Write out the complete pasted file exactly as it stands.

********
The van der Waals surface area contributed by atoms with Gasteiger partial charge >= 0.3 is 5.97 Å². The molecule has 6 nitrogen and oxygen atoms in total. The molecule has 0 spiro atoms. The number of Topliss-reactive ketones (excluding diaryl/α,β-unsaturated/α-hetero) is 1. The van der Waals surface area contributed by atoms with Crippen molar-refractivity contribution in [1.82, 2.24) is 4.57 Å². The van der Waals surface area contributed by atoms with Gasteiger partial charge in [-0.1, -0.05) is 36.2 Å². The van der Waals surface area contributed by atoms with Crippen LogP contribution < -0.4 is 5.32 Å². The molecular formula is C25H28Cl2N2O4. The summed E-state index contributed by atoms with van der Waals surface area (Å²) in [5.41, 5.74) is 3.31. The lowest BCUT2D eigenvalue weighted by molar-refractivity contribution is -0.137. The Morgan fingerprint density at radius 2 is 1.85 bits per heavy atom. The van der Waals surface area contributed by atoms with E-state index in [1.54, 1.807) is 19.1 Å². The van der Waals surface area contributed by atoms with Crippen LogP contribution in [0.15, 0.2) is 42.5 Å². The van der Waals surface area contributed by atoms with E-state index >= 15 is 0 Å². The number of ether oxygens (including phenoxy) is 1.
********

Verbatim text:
The van der Waals surface area contributed by atoms with Gasteiger partial charge >= 0.3 is 5.97 Å². The molecule has 6 nitrogen and oxygen atoms in total. The molecule has 0 spiro atoms. The number of Topliss-reactive ketones (excluding diaryl/α,β-unsaturated/α-hetero) is 1. The van der Waals surface area contributed by atoms with Crippen molar-refractivity contribution in [1.82, 2.24) is 4.57 Å². The van der Waals surface area contributed by atoms with Gasteiger partial charge in [-0.1, -0.05) is 36.2 Å². The van der Waals surface area contributed by atoms with Crippen LogP contribution < -0.4 is 5.32 Å². The molecular formula is C25H28Cl2N2O4. The summed E-state index contributed by atoms with van der Waals surface area (Å²) in [5.41, 5.74) is 3.31. The lowest BCUT2D eigenvalue weighted by molar-refractivity contribution is -0.137. The Morgan fingerprint density at radius 2 is 1.85 bits per heavy atom. The van der Waals surface area contributed by atoms with E-state index in [1.54, 1.807) is 19.1 Å². The van der Waals surface area contributed by atoms with Crippen LogP contribution in [0.15, 0.2) is 42.5 Å². The van der Waals surface area contributed by atoms with E-state index >= 15 is 0 Å². The number of ether oxygens (including phenoxy) is 1.